IMF Staff Mission made a statement on Armenia

19.09.2013 | 14:58 Home / News / News /

An International Monetary Fund (IMF) mission led by Mr. Mark Horton visited Yerevan during September 5–18 to conduct initial discussions on a possible new IMF arrangement with Armenia.

At the conclusion of the visit, Mr. Horton issued the following statement:

“Discussions were productive and there was progress on policies and actions for the rest of 2013 and 2014–16. Further discussions are expected in Washington, DC, during the Annual Meetings of the IMF and the World Bank in October.

Activity is moderating in 2013, from the rapid pace of 2012 reflecting weaker external demand, including from regional economies, a tighter-than-expected fiscal position, and slower credit growth. The increase in gas and electricity prices in July is likely to slow activity. Growth is expected to be below 4 percent in 2013, but to rise gradually to 5 percent in the medium term, predicated on strong structural reforms, greater regional integration, and enhanced public, private, and foreign investment. Higher food and energy prices have driven inflation above the central bank’s (CBA’s) target band (4±1.5 percent). Inflation is likely to remain elevated for the next few months, but return to the target range in 2014, reflecting Armenia’s well-anchored inflationary expectations and the CBA’s recent increase of the policy rate.

The fiscal deficit in 2013 is likely to be below 2 percent of GDP, compared with 2.6 percent in the budget. Revenues are expected to meet the budget targets, but spending will be lower, although outlays have picked up in the second half of the year. The mission discussed the 2014 budget proposal, emphasizing the need to keep the deficit near the debt-stabilizing level of 2 percent of GDP, and assessing prospects to strengthen tax collections further, to provide funding for additional capital and social spending. The mission stressed that wage and pension increases need to proceed at a pace consistent with efficiency gains in the public sector, fiscal sustainability, and adequate provision for capital outlays, as well as attention to impacts on inflation, private sector wages, and unemployment.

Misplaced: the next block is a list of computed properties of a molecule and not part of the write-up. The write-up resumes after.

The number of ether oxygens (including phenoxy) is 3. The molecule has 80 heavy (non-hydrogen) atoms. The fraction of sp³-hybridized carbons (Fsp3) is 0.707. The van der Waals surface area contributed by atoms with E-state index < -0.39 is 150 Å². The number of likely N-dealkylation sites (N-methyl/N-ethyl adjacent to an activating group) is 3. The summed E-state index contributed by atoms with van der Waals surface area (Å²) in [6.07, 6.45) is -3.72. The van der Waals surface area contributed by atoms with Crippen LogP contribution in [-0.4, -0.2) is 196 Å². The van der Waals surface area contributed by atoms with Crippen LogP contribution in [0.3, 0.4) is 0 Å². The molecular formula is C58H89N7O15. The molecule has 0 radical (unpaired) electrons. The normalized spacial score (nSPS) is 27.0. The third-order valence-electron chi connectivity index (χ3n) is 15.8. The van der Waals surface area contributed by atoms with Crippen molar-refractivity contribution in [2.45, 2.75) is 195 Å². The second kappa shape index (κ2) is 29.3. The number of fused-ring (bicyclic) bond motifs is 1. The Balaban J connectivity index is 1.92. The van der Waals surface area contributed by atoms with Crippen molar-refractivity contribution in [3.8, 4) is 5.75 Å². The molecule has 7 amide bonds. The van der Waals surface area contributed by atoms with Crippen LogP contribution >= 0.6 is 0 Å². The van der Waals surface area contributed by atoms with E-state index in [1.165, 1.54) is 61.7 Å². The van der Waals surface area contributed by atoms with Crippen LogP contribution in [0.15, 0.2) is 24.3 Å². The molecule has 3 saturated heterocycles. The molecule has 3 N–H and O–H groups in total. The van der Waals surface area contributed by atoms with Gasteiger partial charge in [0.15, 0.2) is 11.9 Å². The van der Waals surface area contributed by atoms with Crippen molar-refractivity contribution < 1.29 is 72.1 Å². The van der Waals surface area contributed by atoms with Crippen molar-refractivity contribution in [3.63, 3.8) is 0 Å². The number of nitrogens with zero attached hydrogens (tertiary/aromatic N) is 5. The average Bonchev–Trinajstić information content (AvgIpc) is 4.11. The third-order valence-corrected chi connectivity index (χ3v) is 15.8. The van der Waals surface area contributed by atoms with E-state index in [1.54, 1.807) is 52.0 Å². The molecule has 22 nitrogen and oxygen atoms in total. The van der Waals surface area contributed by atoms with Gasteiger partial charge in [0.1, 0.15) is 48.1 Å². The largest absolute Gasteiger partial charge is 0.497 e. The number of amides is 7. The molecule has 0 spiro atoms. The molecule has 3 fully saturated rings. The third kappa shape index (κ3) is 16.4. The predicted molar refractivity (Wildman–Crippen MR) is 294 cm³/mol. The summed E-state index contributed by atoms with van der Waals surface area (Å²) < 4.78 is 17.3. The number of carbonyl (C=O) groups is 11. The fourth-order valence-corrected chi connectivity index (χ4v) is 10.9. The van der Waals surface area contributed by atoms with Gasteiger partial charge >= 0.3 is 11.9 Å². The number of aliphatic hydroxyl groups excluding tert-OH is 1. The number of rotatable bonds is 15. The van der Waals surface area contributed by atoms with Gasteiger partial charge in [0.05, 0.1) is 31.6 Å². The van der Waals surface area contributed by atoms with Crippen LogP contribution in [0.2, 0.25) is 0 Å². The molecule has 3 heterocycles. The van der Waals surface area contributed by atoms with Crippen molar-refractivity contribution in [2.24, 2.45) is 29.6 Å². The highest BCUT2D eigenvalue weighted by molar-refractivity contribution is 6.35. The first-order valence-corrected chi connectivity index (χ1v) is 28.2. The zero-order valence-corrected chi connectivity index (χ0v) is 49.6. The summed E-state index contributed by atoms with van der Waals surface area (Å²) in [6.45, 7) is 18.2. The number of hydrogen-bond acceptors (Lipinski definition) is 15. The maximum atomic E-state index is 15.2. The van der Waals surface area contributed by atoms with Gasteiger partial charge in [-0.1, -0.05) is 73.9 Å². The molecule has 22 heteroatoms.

External adjustment has picked up this year. This is the result of the healthy expansion of exports, led by mining and agro-processing, resilient remittances, and a modest rise of imports. The CBA has been able to build up reserves this summer and limit upward pressures on the dram. The current account deficit is projected to decline further in 2014–16, reflecting lower gas prices and continued strong export growth, supported by gains in the Russian market, structural reforms, harmonization with EU standards, greater air connectivity, and infrastructure improvements.

Structural reforms have continued, and future measures should aim to further improve the business climate, openness, competitiveness, and diversification, while addressing important risks. Key areas include: regulatory and inspection streamlining, domestic competition, customs administration, banking sector and pension fund supervision, civil aviation, and the energy sector. The mission held preliminary discussions on the implications of Armenia’s membership in the Eurasian Customs Union for external tariffs, trade, and investment”.

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